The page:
The EU referendum – two home truths

Discussing the EU referendum debate yesterday I came away with two home truths – two lessons I’d been slow to take on board.

One, personal attacks and slights. It’s easy to get carried away and turn a rejection of a policy or approach into an attack on an individual proposing that policy. A dismissive phrase ad personem damages your argument, because it diverts attention away from the case you’re making. And if others around you don’t share your feelings about that individual, they won’t be won over.

I’ve been highly critical of some right-wing Tories, and the Tory press. In my eyes justified – but it’s  arguments that matter. Doubting the competence or integrity of those who take a different view (from Boris Johnson and Michael Gove downwards) doesn’t help my case and will not change minds.

Zen Master Dogen (writing in 13th century Japan) has useful words on the subject:

‘Even when you are clearly correct and others are mistaken, it is harmful to argue and defeat them… It is best to step back, neither trying to defeat others nor conceding to mistaken views. If you don’t react competitively, and let go of the conflict, others will also let go of it without harbouring ill will. Above all, this is something you should keep in mind. [My italics.]

In other words, we don’t live in an ideal world. But avoiding competition and conflict if you can will serve your case much better.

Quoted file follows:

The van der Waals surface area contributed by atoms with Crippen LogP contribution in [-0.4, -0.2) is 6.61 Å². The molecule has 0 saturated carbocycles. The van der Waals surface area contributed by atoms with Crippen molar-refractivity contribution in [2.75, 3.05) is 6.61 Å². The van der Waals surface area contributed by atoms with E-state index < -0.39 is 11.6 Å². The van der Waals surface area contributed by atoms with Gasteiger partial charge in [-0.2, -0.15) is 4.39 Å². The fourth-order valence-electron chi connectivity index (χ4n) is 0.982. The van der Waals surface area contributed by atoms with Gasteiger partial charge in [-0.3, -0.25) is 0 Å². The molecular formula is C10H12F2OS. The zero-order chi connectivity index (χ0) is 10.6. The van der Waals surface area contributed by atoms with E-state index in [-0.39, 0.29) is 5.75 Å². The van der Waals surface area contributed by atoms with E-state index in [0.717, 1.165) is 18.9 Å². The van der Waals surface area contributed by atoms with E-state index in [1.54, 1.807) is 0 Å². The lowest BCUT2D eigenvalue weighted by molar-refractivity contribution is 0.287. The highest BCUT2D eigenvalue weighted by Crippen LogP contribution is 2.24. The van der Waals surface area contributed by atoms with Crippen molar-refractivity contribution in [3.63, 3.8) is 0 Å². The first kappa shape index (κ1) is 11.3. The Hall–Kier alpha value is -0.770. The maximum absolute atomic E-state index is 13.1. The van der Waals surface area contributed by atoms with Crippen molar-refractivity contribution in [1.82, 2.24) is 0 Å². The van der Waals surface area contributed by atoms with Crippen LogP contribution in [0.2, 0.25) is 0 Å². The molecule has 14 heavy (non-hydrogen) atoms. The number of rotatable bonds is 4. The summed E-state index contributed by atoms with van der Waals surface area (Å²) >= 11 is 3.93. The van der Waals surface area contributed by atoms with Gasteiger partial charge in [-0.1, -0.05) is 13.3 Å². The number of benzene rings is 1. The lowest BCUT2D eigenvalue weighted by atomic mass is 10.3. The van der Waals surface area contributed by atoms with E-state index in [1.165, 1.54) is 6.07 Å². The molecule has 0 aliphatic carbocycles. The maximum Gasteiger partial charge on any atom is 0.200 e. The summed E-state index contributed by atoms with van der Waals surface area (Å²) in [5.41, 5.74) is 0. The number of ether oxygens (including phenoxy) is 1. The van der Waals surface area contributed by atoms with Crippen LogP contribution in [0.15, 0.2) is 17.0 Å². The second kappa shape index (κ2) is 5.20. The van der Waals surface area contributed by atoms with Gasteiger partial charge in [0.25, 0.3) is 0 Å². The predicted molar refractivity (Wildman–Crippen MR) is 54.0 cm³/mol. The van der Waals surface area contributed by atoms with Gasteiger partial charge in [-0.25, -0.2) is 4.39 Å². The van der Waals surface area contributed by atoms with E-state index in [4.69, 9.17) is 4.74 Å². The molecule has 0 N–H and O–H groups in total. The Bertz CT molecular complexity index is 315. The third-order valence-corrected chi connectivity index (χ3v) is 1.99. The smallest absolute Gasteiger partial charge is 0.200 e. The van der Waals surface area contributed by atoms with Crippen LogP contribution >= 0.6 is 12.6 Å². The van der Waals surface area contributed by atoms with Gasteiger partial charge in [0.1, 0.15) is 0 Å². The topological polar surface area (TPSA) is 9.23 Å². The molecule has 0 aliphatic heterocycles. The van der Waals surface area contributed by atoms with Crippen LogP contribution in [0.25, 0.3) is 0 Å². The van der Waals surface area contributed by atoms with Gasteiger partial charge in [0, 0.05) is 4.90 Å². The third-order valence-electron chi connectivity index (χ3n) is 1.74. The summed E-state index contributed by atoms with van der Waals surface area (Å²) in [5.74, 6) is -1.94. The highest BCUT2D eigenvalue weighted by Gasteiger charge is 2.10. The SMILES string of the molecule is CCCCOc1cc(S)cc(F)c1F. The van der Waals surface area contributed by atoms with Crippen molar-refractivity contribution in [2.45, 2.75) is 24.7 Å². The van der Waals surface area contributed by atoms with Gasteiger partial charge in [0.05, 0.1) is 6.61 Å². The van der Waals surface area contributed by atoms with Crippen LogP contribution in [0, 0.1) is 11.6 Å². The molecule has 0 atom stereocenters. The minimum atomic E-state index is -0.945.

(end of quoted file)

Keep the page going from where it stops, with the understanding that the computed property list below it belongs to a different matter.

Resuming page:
The other lesson relates to a specific subject, immigration. Talking to a friend (she herself supports staying in) I was confronted by her experience working two days a week in a local doctor’s surgery. The great majority of nurses and staff support the Leave campaign, and do so with a real passion.

Competition for jobs from immigrants is a key issue, and some have been directly affected themselves. Older workers feel that immigrants who are younger and willing to work for lower wages are taking their jobs. Parents argue that the children of immigrants are putting pressure on the availability of places in the schools of their choice. In other words, the argument for them is not intellectual or academic – broader considerations about the national economy, the European ideal, trade deals – all are secondary.  (Housing is another issue they might have raised.) They are affected at a personal level.

And I, recently retired, am not.

They were not issues that came up talking to teachers and staff as a (retired last year) chair of governors in an local secondary school. But I haven’t since my own children’s primary school days talked at my length to parents, and I think many would have very different views. Not necessarily favouring the Leave campaign, but I’d have heard much more about the pressure on secondary school places.

Why are the polls suggesting a close vote on 23rd June? Yesterday reminded me why that is.

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